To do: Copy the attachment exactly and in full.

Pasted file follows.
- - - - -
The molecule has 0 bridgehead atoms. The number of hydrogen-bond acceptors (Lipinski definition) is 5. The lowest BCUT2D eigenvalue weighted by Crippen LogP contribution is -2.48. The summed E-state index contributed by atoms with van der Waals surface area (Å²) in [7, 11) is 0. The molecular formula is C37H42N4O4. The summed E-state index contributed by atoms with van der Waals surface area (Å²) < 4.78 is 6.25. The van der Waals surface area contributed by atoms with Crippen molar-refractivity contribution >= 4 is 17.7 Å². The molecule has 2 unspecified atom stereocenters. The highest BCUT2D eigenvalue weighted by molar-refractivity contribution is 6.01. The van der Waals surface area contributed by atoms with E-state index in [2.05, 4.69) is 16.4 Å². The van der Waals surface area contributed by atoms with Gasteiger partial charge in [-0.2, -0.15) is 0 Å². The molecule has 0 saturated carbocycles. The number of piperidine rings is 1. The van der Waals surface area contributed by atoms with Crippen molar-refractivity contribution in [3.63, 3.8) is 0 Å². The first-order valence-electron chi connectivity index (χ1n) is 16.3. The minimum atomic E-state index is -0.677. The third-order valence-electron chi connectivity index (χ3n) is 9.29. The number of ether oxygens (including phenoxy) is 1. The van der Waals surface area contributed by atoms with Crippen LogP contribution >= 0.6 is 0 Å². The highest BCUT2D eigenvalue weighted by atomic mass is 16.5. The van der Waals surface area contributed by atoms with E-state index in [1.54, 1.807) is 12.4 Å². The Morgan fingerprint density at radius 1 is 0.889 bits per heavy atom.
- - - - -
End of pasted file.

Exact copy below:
The molecule has 0 bridgehead atoms. The number of hydrogen-bond acceptors (Lipinski definition) is 5. The lowest BCUT2D eigenvalue weighted by Crippen LogP contribution is -2.48. The summed E-state index contributed by atoms with van der Waals surface area (Å²) in [7, 11) is 0. The molecular formula is C37H42N4O4. The summed E-state index contributed by atoms with van der Waals surface area (Å²) < 4.78 is 6.25. The van der Waals surface area contributed by atoms with Crippen molar-refractivity contribution >= 4 is 17.7 Å². The molecule has 2 unspecified atom stereocenters. The highest BCUT2D eigenvalue weighted by molar-refractivity contribution is 6.01. The van der Waals surface area contributed by atoms with E-state index in [2.05, 4.69) is 16.4 Å². The van der Waals surface area contributed by atoms with Gasteiger partial charge in [-0.2, -0.15) is 0 Å². The molecule has 0 saturated carbocycles. The number of piperidine rings is 1. The van der Waals surface area contributed by atoms with Crippen molar-refractivity contribution in [3.63, 3.8) is 0 Å². The first-order valence-electron chi connectivity index (χ1n) is 16.3. The minimum atomic E-state index is -0.677. The third-order valence-electron chi connectivity index (χ3n) is 9.29. The number of ether oxygens (including phenoxy) is 1. The van der Waals surface area contributed by atoms with Crippen LogP contribution >= 0.6 is 0 Å². The highest BCUT2D eigenvalue weighted by atomic mass is 16.5. The van der Waals surface area contributed by atoms with E-state index in [1.54, 1.807) is 12.4 Å². The Morgan fingerprint density at radius 1 is 0.889 bits per heavy atom.